CHARVÁT, Jakub a kol. Temptation of the Governing: The Politics of Electoral Reform in Central Europe
1st ed. Prague: Metropolitan University Prague Press, 2015. ISBN 978-80-87956-30-4
It is generally believed among political scientists that institutions “matter”, and elections lie at the very heart of modern democracy. As Sartori noted electoral systems are “the most specific manipulative instrument of politics” which means, inter alia, that variation in electoral institutions affects how other institutions and actors of political process behave, and it determines the identity of those who will govern, and how governing power is exercised. Given the importance of electoral systems and their political consequences, especially on the number of parties and political composition of parliaments and governments, it is essential that we understand where these rules come from and why and how they are changed.
Despite the politics of electoral reform being quite a new perspective in electoral systems research there is a number of studies on electoral reform processes in established democracies. While research on Central European cases seem to be still underdeveloped. Moreover, Central European cases of electoral reform often do not match expectations from the literature analyzing changes in electoral systems in established democracies. This book therefore seeks to understand how the electoral systems in selected Central European countries (Czechoslovakia, the Czech Republic, Hungary, Slovakia, and Slovenia) were chosen and how they have changed over the past 25 years. Electoral systems are hence seen as a dependent variable in this analysis.
The book analyses processes of electoral reforms and it focuses on the nature of these changes by concentrating on post-1989 developments. The qualitative analysis focuses “only” on the enacted changes in electoral systems, regardless of whether it is a minor or a major electoral reform (according to Katz). Its purpose is therefore not to evaluate the impact and political consequences of individual changes but rather to concentrate, through a theoretically-informed detailed contextual analysis, on the electoral reform process itself. The concern is hence very much with the process rather than the substance of change; it is concerned with contextual factors affecting, underlying, initiating and/or controlling these changes, and it seeks to identify the main actors, their motivations and other circumstances of each electoral reform process.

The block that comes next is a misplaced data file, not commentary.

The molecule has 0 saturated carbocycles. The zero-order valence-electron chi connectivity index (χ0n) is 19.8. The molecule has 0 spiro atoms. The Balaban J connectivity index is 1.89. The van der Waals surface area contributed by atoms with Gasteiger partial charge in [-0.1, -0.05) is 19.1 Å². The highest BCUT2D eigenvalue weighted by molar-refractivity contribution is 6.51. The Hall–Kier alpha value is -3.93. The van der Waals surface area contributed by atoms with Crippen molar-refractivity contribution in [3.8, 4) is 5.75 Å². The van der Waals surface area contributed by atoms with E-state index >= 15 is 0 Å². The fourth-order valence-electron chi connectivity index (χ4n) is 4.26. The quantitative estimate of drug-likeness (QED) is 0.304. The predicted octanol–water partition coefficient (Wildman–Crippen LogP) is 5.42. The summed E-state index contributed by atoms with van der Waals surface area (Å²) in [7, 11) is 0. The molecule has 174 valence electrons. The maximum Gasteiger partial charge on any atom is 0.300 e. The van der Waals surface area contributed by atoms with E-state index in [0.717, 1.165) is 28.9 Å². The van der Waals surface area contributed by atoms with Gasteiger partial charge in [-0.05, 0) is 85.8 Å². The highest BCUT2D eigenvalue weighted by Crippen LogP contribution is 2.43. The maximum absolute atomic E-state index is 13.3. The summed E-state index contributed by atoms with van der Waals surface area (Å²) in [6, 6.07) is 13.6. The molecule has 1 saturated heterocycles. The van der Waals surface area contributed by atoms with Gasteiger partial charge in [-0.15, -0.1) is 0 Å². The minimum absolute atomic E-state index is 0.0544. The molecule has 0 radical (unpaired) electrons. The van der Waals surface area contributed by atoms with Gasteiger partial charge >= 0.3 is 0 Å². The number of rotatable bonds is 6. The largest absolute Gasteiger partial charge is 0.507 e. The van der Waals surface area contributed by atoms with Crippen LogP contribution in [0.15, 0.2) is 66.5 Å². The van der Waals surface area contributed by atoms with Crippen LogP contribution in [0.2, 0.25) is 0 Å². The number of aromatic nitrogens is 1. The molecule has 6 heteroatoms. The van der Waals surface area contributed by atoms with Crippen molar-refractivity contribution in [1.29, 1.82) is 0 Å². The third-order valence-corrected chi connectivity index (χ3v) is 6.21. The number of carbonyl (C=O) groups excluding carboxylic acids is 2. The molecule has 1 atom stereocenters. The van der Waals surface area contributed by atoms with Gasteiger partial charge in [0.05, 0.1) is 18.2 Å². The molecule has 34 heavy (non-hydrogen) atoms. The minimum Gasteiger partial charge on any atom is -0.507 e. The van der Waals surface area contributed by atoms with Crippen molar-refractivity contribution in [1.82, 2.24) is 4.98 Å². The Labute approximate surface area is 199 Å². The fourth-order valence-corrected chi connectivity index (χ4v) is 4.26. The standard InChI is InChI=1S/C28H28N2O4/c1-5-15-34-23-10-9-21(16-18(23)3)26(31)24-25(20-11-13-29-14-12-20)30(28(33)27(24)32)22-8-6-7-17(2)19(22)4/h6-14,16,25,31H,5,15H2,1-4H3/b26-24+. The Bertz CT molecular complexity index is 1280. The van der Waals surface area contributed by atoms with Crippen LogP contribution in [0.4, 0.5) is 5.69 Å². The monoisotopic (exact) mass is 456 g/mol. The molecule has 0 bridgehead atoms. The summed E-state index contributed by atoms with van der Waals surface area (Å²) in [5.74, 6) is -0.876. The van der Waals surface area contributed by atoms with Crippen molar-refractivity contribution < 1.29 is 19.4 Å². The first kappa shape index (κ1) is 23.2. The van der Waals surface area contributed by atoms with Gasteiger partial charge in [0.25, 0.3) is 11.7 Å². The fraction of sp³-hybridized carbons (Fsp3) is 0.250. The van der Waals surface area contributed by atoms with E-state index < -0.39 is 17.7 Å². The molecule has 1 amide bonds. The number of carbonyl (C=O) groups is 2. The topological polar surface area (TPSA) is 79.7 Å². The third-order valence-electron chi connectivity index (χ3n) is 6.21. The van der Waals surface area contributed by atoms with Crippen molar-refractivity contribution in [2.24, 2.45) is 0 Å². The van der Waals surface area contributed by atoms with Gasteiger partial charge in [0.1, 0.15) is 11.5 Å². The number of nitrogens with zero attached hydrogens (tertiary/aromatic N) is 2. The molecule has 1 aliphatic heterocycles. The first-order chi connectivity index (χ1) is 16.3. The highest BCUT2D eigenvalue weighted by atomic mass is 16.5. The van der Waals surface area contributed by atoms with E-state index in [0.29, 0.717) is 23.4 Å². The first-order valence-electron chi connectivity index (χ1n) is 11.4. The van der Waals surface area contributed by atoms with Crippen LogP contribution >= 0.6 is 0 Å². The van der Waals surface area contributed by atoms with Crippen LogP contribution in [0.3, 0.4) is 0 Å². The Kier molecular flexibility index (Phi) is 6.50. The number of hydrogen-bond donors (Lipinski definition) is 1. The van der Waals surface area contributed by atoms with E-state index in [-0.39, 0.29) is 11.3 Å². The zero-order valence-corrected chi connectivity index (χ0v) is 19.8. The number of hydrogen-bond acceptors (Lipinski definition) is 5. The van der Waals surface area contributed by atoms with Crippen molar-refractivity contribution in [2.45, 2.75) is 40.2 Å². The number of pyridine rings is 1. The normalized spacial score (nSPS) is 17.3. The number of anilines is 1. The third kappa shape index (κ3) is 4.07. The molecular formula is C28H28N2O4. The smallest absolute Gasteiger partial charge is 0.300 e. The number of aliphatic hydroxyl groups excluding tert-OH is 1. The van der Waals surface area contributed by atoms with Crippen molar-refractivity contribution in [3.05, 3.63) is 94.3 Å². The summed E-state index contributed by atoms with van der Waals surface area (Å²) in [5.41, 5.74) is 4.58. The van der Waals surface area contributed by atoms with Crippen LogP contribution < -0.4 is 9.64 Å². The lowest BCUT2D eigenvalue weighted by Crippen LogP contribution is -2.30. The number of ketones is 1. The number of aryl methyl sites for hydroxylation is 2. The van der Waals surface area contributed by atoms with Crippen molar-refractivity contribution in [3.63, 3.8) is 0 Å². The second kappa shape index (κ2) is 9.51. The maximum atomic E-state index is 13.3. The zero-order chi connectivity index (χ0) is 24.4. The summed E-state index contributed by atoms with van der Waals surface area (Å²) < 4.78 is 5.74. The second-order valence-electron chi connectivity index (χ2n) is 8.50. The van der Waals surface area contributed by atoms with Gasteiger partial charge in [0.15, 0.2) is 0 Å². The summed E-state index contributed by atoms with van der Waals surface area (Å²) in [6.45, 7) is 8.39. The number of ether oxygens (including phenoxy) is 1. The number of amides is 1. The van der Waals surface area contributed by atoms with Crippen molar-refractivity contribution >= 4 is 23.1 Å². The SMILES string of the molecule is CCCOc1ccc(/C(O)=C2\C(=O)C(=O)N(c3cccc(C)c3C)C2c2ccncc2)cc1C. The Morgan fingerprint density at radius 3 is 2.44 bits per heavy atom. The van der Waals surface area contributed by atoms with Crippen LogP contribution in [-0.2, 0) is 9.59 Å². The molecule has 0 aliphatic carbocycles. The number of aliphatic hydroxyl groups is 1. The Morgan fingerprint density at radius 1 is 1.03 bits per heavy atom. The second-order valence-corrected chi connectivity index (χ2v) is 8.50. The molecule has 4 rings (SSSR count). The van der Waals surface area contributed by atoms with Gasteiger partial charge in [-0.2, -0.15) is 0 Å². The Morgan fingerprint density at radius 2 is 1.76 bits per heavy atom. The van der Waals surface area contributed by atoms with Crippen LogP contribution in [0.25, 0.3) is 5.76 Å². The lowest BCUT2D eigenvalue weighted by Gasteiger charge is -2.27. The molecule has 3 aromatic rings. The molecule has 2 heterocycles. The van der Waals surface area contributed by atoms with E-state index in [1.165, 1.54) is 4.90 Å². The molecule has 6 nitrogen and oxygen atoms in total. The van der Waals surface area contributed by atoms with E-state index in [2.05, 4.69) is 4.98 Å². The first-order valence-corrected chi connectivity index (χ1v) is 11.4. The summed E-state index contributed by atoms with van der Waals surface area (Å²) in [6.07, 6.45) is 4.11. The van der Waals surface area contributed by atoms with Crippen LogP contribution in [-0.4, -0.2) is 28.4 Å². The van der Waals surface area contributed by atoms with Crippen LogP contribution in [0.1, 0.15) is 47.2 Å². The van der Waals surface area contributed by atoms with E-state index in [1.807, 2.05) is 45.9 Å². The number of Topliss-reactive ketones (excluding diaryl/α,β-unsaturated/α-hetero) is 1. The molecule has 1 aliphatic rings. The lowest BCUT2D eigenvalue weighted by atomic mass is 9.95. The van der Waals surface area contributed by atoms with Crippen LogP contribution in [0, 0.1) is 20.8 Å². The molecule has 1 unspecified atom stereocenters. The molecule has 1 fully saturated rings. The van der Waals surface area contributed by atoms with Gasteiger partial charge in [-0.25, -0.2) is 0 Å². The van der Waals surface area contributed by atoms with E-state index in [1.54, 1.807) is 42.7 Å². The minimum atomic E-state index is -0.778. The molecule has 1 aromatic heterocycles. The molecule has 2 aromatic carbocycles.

Although the ability of the public to pressure for change seems to be growing in old democracies, the Central European electoral reform processes are controlled and electoral systems decided by politicians (however, this book is not concerned with the rational choice perspective). Politicians may be influenced by conceptions of the public interest (the reform is introduced in order to promote general values, e.g. political pluralism during democratic transition), as well as by partisan power interests (the system is reformed to advantage politicians initiating the reform process). Individual reform processes hence differ in details (in addition to the nature of politicians' motivations for changes also the extent of agreement among political elites for changing the system, and so on).
Situations when politicians seeking electoral reform to advance their partisan interests, could be seen in the cases of the 1998 and 1999 electoral reforms in Slovakia, the 2000 and 2002 reforms in the Czech Republic, as well as the 2011 Hungarian electoral reform process. Most of these cases were controlled by elite majority – these reform processes occured because the elite majority had both the will to change the system and the power to impose its wishes. Only the 2002 reform in the Czech Republic and the 2000 reform in Slovenia took more or less place under the influence of intervention by external actor (Constitutional Court). Furthermore, given the specific political constellations, the latter two processes were specific cases with a high degree of inclusiveness of political elite.
Due to bargaining of explicit nature between political actors, the high degree of inclusiveness of political elites was also common for the Central European electoral reform processes of the early 1990s that took place under specific conditions of democratic transition, especially under uncertainty and the lack of shared information modifying the original seat-maximizning strategy to the so-called maximin rule based on a risk minimizing argument. These circumstances support electoral reform processes based on wide consensus and resulting in a “messy compromise”. In addition, the electoral reform processes during democratic transition are also specific because (at least) part of the political elite sees the electoral systems as efficient institutions, which means the electoral reform may bring general benefits (more specifically, political and party pluralism).